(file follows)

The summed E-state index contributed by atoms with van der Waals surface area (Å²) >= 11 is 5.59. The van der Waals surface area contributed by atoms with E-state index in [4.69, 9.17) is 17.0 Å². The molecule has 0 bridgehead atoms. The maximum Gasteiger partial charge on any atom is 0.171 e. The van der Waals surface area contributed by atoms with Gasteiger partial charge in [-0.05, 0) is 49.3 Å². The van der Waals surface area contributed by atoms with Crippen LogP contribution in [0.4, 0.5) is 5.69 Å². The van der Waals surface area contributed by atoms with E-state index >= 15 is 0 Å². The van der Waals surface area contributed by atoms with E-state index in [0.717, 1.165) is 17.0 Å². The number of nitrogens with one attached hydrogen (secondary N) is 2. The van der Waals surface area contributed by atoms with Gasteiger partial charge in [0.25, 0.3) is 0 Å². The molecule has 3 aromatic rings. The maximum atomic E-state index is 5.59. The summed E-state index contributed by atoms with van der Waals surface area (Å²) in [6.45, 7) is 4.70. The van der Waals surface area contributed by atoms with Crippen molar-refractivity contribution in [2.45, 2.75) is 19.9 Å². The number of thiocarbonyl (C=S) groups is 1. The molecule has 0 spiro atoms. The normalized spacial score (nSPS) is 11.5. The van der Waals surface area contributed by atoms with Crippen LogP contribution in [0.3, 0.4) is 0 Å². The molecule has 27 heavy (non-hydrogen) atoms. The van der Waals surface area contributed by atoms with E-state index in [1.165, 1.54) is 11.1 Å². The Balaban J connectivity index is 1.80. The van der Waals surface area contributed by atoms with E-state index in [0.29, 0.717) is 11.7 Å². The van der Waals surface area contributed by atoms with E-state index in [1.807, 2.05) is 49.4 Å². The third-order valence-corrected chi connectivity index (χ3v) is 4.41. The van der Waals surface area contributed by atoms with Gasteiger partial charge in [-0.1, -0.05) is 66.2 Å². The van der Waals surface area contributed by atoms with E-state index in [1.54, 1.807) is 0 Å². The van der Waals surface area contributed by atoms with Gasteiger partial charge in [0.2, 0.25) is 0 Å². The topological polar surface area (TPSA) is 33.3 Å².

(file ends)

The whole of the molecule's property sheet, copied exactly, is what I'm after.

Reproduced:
The summed E-state index contributed by atoms with van der Waals surface area (Å²) >= 11 is 5.59. The van der Waals surface area contributed by atoms with E-state index in [4.69, 9.17) is 17.0 Å². The molecule has 0 bridgehead atoms. The maximum Gasteiger partial charge on any atom is 0.171 e. The van der Waals surface area contributed by atoms with Gasteiger partial charge in [-0.05, 0) is 49.3 Å². The van der Waals surface area contributed by atoms with Crippen LogP contribution in [0.4, 0.5) is 5.69 Å². The van der Waals surface area contributed by atoms with E-state index >= 15 is 0 Å². The van der Waals surface area contributed by atoms with E-state index in [0.717, 1.165) is 17.0 Å². The number of nitrogens with one attached hydrogen (secondary N) is 2. The van der Waals surface area contributed by atoms with Gasteiger partial charge in [0.25, 0.3) is 0 Å². The molecule has 3 aromatic rings. The maximum atomic E-state index is 5.59. The summed E-state index contributed by atoms with van der Waals surface area (Å²) in [6.45, 7) is 4.70. The van der Waals surface area contributed by atoms with Crippen molar-refractivity contribution in [2.45, 2.75) is 19.9 Å². The number of thiocarbonyl (C=S) groups is 1. The molecule has 0 spiro atoms. The normalized spacial score (nSPS) is 11.5. The van der Waals surface area contributed by atoms with Crippen LogP contribution in [0.3, 0.4) is 0 Å². The molecule has 27 heavy (non-hydrogen) atoms. The van der Waals surface area contributed by atoms with E-state index in [1.165, 1.54) is 11.1 Å². The Balaban J connectivity index is 1.80. The van der Waals surface area contributed by atoms with E-state index in [0.29, 0.717) is 11.7 Å². The van der Waals surface area contributed by atoms with E-state index in [1.807, 2.05) is 49.4 Å². The third-order valence-corrected chi connectivity index (χ3v) is 4.41. The van der Waals surface area contributed by atoms with Gasteiger partial charge in [-0.1, -0.05) is 66.2 Å². The van der Waals surface area contributed by atoms with E-state index in [1.54, 1.807) is 0 Å². The van der Waals surface area contributed by atoms with Gasteiger partial charge in [0.2, 0.25) is 0 Å². The topological polar surface area (TPSA) is 33.3 Å².